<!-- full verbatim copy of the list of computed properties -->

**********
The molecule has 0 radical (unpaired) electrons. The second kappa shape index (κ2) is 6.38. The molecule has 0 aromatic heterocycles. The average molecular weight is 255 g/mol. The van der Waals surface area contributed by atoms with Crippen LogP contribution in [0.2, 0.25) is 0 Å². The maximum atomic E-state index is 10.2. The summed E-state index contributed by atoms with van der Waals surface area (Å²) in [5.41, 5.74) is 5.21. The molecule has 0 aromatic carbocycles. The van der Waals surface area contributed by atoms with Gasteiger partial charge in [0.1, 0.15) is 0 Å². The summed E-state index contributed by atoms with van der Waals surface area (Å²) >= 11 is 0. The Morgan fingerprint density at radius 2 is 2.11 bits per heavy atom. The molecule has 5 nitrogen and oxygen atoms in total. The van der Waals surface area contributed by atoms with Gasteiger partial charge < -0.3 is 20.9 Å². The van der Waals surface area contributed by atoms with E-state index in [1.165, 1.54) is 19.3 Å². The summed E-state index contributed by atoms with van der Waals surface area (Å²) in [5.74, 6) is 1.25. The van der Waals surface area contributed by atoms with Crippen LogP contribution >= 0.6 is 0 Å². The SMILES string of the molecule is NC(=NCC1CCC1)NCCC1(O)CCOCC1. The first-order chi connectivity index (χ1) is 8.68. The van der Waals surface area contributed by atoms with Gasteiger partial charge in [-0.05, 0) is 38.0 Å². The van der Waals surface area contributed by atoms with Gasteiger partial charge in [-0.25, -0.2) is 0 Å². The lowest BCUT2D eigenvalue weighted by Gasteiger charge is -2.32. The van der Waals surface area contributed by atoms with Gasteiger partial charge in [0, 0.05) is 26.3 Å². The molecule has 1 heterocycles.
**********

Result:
The molecule has 0 radical (unpaired) electrons. The second kappa shape index (κ2) is 6.38. The molecule has 0 aromatic heterocycles. The average molecular weight is 255 g/mol. The van der Waals surface area contributed by atoms with Crippen LogP contribution in [0.2, 0.25) is 0 Å². The maximum atomic E-state index is 10.2. The summed E-state index contributed by atoms with van der Waals surface area (Å²) in [5.41, 5.74) is 5.21. The molecule has 0 aromatic carbocycles. The van der Waals surface area contributed by atoms with Gasteiger partial charge in [0.1, 0.15) is 0 Å². The summed E-state index contributed by atoms with van der Waals surface area (Å²) >= 11 is 0. The Morgan fingerprint density at radius 2 is 2.11 bits per heavy atom. The molecule has 5 nitrogen and oxygen atoms in total. The van der Waals surface area contributed by atoms with Gasteiger partial charge < -0.3 is 20.9 Å². The van der Waals surface area contributed by atoms with E-state index in [1.165, 1.54) is 19.3 Å². The summed E-state index contributed by atoms with van der Waals surface area (Å²) in [5.74, 6) is 1.25. The van der Waals surface area contributed by atoms with Crippen LogP contribution >= 0.6 is 0 Å². The SMILES string of the molecule is NC(=NCC1CCC1)NCCC1(O)CCOCC1. The first-order chi connectivity index (χ1) is 8.68. The van der Waals surface area contributed by atoms with Gasteiger partial charge in [-0.05, 0) is 38.0 Å². The van der Waals surface area contributed by atoms with Gasteiger partial charge in [-0.25, -0.2) is 0 Å². The lowest BCUT2D eigenvalue weighted by Gasteiger charge is -2.32. The van der Waals surface area contributed by atoms with Gasteiger partial charge in [0, 0.05) is 26.3 Å². The molecule has 1 heterocycles.